Walking around as a tourist, you want to take in the most beautiful sites, eat the most amazing local cuisine, and enjoy your time being on an adventure. The advice you get upon leaving is to make sure you check where you put your cash and credit cards—to tuck them away so no one will pickpocket you. You grow apprehensive in large crowds, and the dichotomy of rich and poor is seen right before your eyes; children, mothers and others laying across the ground, some sleeping, others begging—all of them rugged and unclean.
I had this perspective as I travelled throughout the city of Istanbul. From my apartment in Taxsim Square, I was travelling down Istiklal Road, a famous and long road leading to the Old City of Fatih, for an hour and a half. I enjoyed the beautiful architecture of Istanbul for a while in the Old City and eventually decided to make my way back late at night to my apartment.
On my trip back to the apartment, I had trouble finding out how to pay for a train ticket. On my way to the train’s ticket dispenser, more than 15 destitute children came and gathered around me holding out their hand expecting something from me. I immediately put my hands over my pockets and navigated around the children. I then had a difficult time figuring out how to pay for a train ticket. It was simple enough: (1) Put money in slot (2) Press okay (3) Get token and change. The problem with simple tasks in a foreign country is the instructions were in Turkish.
I found myself stupefied. I looked around flustered and noticed one of the children was standing beside me. She was a little girl, dark-skinned and dirty. She approached me mumbling Turkish with a smile and was able to help me through my problem which turned out to be the simple three step process as mentioned before. As the train token came out of the dispenser, another single Lyra (which is Turkish currency) came out as well. I looked down and noticed the small girl standing there with a big smile on her face and her hands out…She earned it
I left with my friends on the train and headed back towards the apartment. After hopping on the train, we travelled 30 minutes back to Taxsim Square. We walked around for a bit orienting ourselves to where we were since it was our first time returning to our apartment on the train. We explored the nightlife for a while, then found our way to Burger King for a quick bite and bathroom break. While eating a soft serve ice cream outside the restaurant, I saw a group of children also enjoying their ice cream a few feet away. As I was looking over, I noticed a girl who seemed to be very amused with herself–smiling and laughing with the other children as she enjoyed her caramel ice cream. This little dark-skinned and dirty girl, who seemed preoccupied eating that caramel ice cream, looked up at me. Immediately we recognized each other from two hours ago at the train’s ticket station. She ran up to me and offered me her ice cream with a smile.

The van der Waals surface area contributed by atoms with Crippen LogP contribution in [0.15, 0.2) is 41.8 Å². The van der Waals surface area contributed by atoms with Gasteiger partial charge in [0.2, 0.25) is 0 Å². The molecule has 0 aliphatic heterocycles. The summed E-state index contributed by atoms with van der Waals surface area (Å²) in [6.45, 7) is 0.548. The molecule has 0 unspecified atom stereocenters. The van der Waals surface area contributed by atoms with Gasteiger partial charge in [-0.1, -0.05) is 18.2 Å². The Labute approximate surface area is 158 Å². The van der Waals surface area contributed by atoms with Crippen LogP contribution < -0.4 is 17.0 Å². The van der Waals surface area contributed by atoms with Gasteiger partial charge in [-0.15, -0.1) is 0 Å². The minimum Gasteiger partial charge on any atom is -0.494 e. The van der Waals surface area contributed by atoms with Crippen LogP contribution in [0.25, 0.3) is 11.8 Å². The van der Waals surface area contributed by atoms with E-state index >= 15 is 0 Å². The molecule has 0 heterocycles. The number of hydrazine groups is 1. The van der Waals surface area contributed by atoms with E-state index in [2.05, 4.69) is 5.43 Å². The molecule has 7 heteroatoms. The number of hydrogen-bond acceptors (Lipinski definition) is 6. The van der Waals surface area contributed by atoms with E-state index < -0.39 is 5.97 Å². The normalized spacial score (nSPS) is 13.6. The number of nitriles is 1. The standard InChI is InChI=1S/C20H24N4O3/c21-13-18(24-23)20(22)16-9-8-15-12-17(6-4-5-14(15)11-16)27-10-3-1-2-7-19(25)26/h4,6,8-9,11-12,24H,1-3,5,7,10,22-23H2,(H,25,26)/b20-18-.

The experience with this girl shattered the apathy I had towards the humans I saw laying on the side of the road, humans living in poverty. It was at this moment I realized I had two options: I could ignore the problem that I saw in front of me or I could take on the biggest challenge of my life. I chose to fight. I wanted to improve the lives of the hopeless.
When you have a lofty dream, it can be hard to find an outlet for your passion. This is where I found myself after my experience. I wanted to do something, and I was frustrated that I was so passive for so long. Luckily, I had the opportunity to go on a mission trip to the Dominican Republic with my church the following summer. Although I did not realize it yet, this trip would help guide my views on how to successfully improve the lives of the poor.
I raised $500 and paid the rest of the way to go down to the Dominican Republic to build a waterway and diagnose and treat patients with treatable diseases. We travelled nine hours from the capital of Santo Domingo to the mountains that border Haiti. We stopped in a small village called La Llanadita. Here, we built a mile and a half aqueduct in the mountains.
We also had a clinic in which I was involved as a medical assistant. Patients came for a wide variety of reasons. We prescribed Albendazole for children with parasites; we were able to lower the blood pressure of a women with Enalapril; and we arranged a way for a man, who was diagnosed with congestive heart failure, to get to the hospital in the province of San Juan. We diagnosed roughly three hundred patients during that trip. There are 10.4 million people living in the Dominican Republic. That is .0028% of the population getting one visit for a couple minutes with a doctor. (With no guarantee that we had the medication or supplies to fix the health concern that the patient presented us with).
This trip taught me that real change would happen only if there was a coordinated effort with a steady supply of resources invested in fixing the issues of poverty rather than alleviating its symptoms. In other words, a group of people in it for the long haul.
Partners in Health is where I found the answer to my question of how as a college student I could make the largest impact while I have no training or degree in medicine, research, or health systems. PIH Engage is the answer to how I can contribute not to solving momentary problems of 300 people but to solving the problem faced by billions of people living in poverty.
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